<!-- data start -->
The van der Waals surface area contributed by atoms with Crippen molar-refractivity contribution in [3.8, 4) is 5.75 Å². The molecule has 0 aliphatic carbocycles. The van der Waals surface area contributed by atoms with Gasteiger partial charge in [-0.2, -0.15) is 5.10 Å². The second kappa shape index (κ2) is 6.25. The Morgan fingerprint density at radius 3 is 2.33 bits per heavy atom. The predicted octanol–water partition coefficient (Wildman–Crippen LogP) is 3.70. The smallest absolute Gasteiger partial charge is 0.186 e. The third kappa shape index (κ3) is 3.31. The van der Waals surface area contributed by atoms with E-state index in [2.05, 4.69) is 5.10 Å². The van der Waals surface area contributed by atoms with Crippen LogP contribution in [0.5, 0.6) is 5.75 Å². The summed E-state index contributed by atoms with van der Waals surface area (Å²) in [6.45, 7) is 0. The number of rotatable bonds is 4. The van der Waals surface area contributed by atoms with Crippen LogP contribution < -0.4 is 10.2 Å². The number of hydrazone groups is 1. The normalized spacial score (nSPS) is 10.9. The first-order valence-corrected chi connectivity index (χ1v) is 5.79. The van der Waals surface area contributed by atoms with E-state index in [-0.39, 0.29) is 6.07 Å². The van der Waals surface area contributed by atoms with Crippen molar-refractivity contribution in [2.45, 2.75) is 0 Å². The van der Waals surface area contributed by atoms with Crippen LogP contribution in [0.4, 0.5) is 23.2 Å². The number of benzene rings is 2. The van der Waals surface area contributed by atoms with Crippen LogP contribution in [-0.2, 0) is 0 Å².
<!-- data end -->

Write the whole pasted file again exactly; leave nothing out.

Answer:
The van der Waals surface area contributed by atoms with Crippen molar-refractivity contribution in [3.8, 4) is 5.75 Å². The molecule has 0 aliphatic carbocycles. The van der Waals surface area contributed by atoms with Gasteiger partial charge in [-0.2, -0.15) is 5.10 Å². The second kappa shape index (κ2) is 6.25. The Morgan fingerprint density at radius 3 is 2.33 bits per heavy atom. The predicted octanol–water partition coefficient (Wildman–Crippen LogP) is 3.70. The smallest absolute Gasteiger partial charge is 0.186 e. The third kappa shape index (κ3) is 3.31. The van der Waals surface area contributed by atoms with E-state index in [2.05, 4.69) is 5.10 Å². The van der Waals surface area contributed by atoms with Crippen LogP contribution in [0.5, 0.6) is 5.75 Å². The summed E-state index contributed by atoms with van der Waals surface area (Å²) in [6.45, 7) is 0. The number of rotatable bonds is 4. The van der Waals surface area contributed by atoms with Crippen LogP contribution < -0.4 is 10.2 Å². The number of hydrazone groups is 1. The normalized spacial score (nSPS) is 10.9. The first-order valence-corrected chi connectivity index (χ1v) is 5.79. The van der Waals surface area contributed by atoms with E-state index in [-0.39, 0.29) is 6.07 Å². The van der Waals surface area contributed by atoms with Crippen molar-refractivity contribution in [2.45, 2.75) is 0 Å². The van der Waals surface area contributed by atoms with Crippen LogP contribution in [0.4, 0.5) is 23.2 Å². The number of benzene rings is 2. The van der Waals surface area contributed by atoms with Crippen LogP contribution in [-0.2, 0) is 0 Å².